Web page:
When it comes to spending time outdoors, Vermont’s Northeast Kingdom has everything you could ask for in terms of natural beauty and recreation. It’s easy to spend your days in this remote corner of Vermont biking, paddling, fishing, or hiking. This rural region of Vermont is home to more than 37,500 acres of public lakes and ponds, 3,540 miles of rivers, and arguably the best mountain biking in the country.

Here are four ways to enjoy the outdoors in the Northeast Kingdom:

Bike Kingdom Trails

biking kingdom trails

Established in 1994, Kingdom Trails offers an extensive network of mountain biking trails around Darling Hill, East Burke village, and Burke Mountain. Interconnected trails wind through wide open fields and thick woods for all abilities. Some of the network’s more legendary trails include Tap n’ Die, Sidewinder, Troll Stroll, Kitchel, Tody’s Tour, Coronary Bypass, Pines, and Webs. For kids and beginners, there’s also a designated area (with one trail called Chutes & Ladders), that’s easy and fun for all ages.  The Village Sport Shop Trailside on Darling Hill offers rentals, gear, services, and a small bar and outdoor patio to grab a cold beer after biking.  You can also find lessons and guided bike tours offered by Kingdom Experiences.  (478 Route 114, East Burke; KingdomTrails.org; 802-626-0737)

Paddle the Clyde River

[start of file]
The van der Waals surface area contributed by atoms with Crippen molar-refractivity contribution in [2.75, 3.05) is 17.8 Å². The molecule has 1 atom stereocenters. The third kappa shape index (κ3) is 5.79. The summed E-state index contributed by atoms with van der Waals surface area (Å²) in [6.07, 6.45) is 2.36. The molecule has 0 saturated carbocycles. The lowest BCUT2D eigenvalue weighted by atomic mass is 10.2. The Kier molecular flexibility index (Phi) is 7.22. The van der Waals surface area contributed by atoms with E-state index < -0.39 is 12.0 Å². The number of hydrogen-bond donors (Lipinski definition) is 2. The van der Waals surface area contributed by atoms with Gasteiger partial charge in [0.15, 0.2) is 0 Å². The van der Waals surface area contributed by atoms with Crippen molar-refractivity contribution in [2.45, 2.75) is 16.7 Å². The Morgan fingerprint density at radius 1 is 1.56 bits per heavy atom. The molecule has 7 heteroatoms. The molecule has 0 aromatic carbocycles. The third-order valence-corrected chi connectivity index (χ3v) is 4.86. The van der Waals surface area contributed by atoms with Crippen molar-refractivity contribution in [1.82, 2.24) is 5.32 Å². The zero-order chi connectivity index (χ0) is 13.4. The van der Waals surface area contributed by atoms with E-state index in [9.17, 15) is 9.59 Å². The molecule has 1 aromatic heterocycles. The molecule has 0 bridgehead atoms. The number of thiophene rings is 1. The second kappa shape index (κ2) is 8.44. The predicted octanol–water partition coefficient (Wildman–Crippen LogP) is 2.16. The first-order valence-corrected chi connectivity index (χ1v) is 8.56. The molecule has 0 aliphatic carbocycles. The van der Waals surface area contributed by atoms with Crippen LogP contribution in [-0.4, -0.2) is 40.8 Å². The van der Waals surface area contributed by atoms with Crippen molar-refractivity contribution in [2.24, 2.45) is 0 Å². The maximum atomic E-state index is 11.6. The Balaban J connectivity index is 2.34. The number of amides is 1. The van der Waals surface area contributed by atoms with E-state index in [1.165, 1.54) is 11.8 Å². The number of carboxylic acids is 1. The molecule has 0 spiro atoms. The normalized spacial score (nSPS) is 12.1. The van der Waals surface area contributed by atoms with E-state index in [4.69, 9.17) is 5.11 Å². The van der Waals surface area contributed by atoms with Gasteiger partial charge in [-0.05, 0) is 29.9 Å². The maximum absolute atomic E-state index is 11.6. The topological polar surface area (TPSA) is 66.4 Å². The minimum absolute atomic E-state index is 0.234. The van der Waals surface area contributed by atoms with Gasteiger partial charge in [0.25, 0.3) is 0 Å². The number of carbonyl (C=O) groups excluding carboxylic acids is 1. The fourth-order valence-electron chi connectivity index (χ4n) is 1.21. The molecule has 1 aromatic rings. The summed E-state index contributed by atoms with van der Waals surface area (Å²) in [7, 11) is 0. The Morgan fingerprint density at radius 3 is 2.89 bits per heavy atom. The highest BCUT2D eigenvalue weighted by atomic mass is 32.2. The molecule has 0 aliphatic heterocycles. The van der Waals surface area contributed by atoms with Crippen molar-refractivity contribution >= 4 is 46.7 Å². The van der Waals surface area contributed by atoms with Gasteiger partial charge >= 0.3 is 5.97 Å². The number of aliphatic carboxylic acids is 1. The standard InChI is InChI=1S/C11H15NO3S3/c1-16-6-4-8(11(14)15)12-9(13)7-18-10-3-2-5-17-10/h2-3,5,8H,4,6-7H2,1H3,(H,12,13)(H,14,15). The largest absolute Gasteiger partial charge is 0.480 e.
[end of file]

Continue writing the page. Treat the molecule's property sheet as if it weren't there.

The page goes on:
paddling Clyde River

The Clyde River winds 34 miles from Island Pond to West Charleston all the way to Lake Memphremagog on the Canadian Border. Part of the Northern Forest Canoe Trail, the river is ideal for kayaking or canoeing. Rent kayaks from Clyde River Recreation, and take a leisurely paddle for 4.5 miles before entering Pensioners Pond. The river, which once attracted anglers form around the country in the early 20th century, is known for landlocked Atlantic salmon. Paddling on the Clyde is a perfect way to disconnect from the grind and reconnect with nature.

Getting there: From Interstate 91, take Exit 23 to Route 5 north to Route 114 to Route 105. Clyde River Recreation is located at 2314 Vermont Route 105.

Hike around Lake Willoughby

hiking lake Willoughby

Lake Willoughby in Westmore is one of the most scenic lakes in Vermont. The two mountains on either side of the lake—Mount Hor and Mount Pisgah—offer excellent hiking as well. Standing at 2,751 feet on the eastern side of Lake Willoughby, Mount Pisgah is the steeper climb of the two and offers magnificent views of the White Mountains. Mount Hor, which has an elevation of 2,648 feet, can be accessed from trails on the Civilian Corps Road. The Mount Hor option is a great hike for young kids and offers a beautiful lookout over Lake Willoughby.

Getting there:
From Interstate 91, take Exit 23 to Route 5 north to Route 5A north. Parking for the Mount Hor road will be on your left about a half-mile from the southern tip of the lake; keep going north to access the Mount Pisgah trailhead, which is located on the right side of Route 5A before the lake.

Fish in Lakes, Ponds and Rivers

fishing Vermont

Photo: Ryan Quick/Flickr